The Olark chat box is designed to load asynchronously - this means that it loads "in the background", and should not block the loading of the rest of your site’s content.

However, there are cases where it may seem like Olark is slowing your site down. For your reference, we’ve collected for you below the most common questions we get about Olark and page speed like:

  • Why does Olark load so many resources, even after the chat box has finished loading?
  • Why is my site noticeably faster when I remove the Olark code snippet?
  • Why is Google PageSpeed Insights telling me that Olark resources need fixing?

Why does Olark load so many resources, even after the chat box has finished loading?

If you’ve ever looked at the Network panel of your browser’s Developer Tools on your site, you may notice many of these row items (from the domain nrpc.olark.com) continue to appear long after your site and the Olark chat box have finished loading.

Olark poll requests

Those are Olark’s poll requests, and they are what put the "live" in Olark live chat. Olark’s poll requests are NOT resources (aka files) that your site is trying to download. They are requests sent from the chat box to Olark’s servers, and they should have zero impact on how your site loads.

These requests send information back and forth between the chat box and Olark’s servers about the visitor’s and agent’s online/offline status, new messages, etc.

Why is my site noticeably faster when I remove the Olark code snippet?

The most frequent cause of this issue is when your website is trying to download too many (non-Olark) image or script resources at once from the same domain.

All modern browsers have a limit on the number of resources (e.g. images or scripts) that can be downloaded at the same time. The "HTTP connection limit" for popular browsers like Chrome and Firefox is 6, so for example if your site needs to download 10 images in a row, the first 6 will start downloading in parallel, but the remaining 4 images (and any other resources thereafter, including Olark) would not be able to download until the first 6 images finish loading.

When that happens, Olark’s script can end up getting caught up in the bottleneck and (incorrectly) appear to be the cause of your website’s slowness, according to your browser.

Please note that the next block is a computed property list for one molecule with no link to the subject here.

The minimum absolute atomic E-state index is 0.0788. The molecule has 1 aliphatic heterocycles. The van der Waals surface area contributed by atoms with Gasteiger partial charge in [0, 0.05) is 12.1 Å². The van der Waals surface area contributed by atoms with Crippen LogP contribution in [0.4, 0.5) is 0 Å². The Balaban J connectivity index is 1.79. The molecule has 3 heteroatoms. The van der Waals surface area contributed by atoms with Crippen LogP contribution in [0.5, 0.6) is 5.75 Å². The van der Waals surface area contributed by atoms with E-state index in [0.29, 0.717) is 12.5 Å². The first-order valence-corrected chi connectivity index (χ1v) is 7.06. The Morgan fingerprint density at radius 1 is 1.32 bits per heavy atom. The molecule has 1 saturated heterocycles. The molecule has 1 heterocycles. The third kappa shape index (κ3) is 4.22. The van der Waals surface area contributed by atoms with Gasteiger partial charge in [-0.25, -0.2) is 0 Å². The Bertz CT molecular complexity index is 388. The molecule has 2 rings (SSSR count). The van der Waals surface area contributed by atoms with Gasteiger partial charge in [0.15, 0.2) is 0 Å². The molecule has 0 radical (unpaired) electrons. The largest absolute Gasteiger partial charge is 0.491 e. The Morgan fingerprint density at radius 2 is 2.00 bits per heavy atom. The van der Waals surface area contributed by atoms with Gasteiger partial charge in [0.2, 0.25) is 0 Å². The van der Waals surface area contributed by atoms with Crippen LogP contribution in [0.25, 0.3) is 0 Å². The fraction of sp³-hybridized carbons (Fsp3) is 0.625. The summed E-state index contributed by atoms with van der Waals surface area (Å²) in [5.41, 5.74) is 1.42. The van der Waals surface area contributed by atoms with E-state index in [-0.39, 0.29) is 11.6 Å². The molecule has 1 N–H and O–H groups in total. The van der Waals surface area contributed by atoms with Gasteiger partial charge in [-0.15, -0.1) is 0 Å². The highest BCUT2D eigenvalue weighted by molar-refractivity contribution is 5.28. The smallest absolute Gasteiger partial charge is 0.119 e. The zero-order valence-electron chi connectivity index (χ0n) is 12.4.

This is why your site may appear to be faster when you remove Olark’s code snippet. Your site is loading a lot of heavy images and/or scripts and could be optimized further even without Olark, but adding Olark on top of that ends up being the straw that broke the camel’s back.

Here’s how you can check this for your own site:

If you are not familiar with Developer Tools, we suggest sharing this help article with your team’s developer(s) instead.

  1. Open your website in a new tab, and then open the Network panel of Developer Tools.
  2. Enter in "olark" in the search field to see when Olark’s resources are loading in the timeline. Filtered for Olark resources only
  3. Remove "olark" from the search field to see all of your site’s resources unfiltered again, and then click the Time column to sort your site’s resources in order of longest to shortest download time. Resources sorted by download time
  4. Take note of which of your site’s resources are taking the longest time to download, and also make mental note of where in the timeline they are loading. If they are loading around the same time that Olark’s resources are trying to load (from Step 2 above), that’s a good sign that there are inefficiencies in how your site load images and/or scripts. Those inefficiencies can create bottlenecks in your site speed that Olark can get caught in.

Here are two Google-approved best practices that will speed up your site in general and minimize the possibility of Olark-involving bottlenecks:

  • Images: You might want to consider loading your images from different subdomains, or creating an image sprite for your smaller images so that only a single HTTP request is needed instead of many. Check out Google’s guide to image optimization for more info.
  • Scripts: If it’s a large (non-Olark) script that seems to be causing issues, you can try (1) moving the script to the bottom of your page before the </body> tag if you haven’t already, or (2) making the script asynchronous. Check out Google’s guide to fixing render-blocking javascript for more info.

Why is Google PageSpeed Insights telling me that Olark resources need fixing?

Browser caching can boost page speed because retrieving a resource locally from the browser cache is faster and more consistent than having to retrieve it over the internet each time.

For that reason, 3rd party speed test tools will flag resources that have short cache times. Google recommends "a minimum cache time of one week and preferably up to one year for static assets, or assets that change infrequently." (Source)

PageSpeed Insights browser caching

However, the Olark chat box is not static - it is regularly being updated and improved. It has short cache times because when customers make changes to their settings or when we roll out important new changes to the chat box, we want your website’s visitors to see those changes as quickly as possible.

That’s why we don’t plan on increasing those cache times. If anything, we are trying to make those numbers (i.e. 45 minutes and 3 hours) even smaller in the future.

That’s why you can ignore when 3rd party speed tests flag Olark for short cache times. These are some of the most popular 3rd party diagnostic tools for testing page speed, and they all test for caching headers and cache times: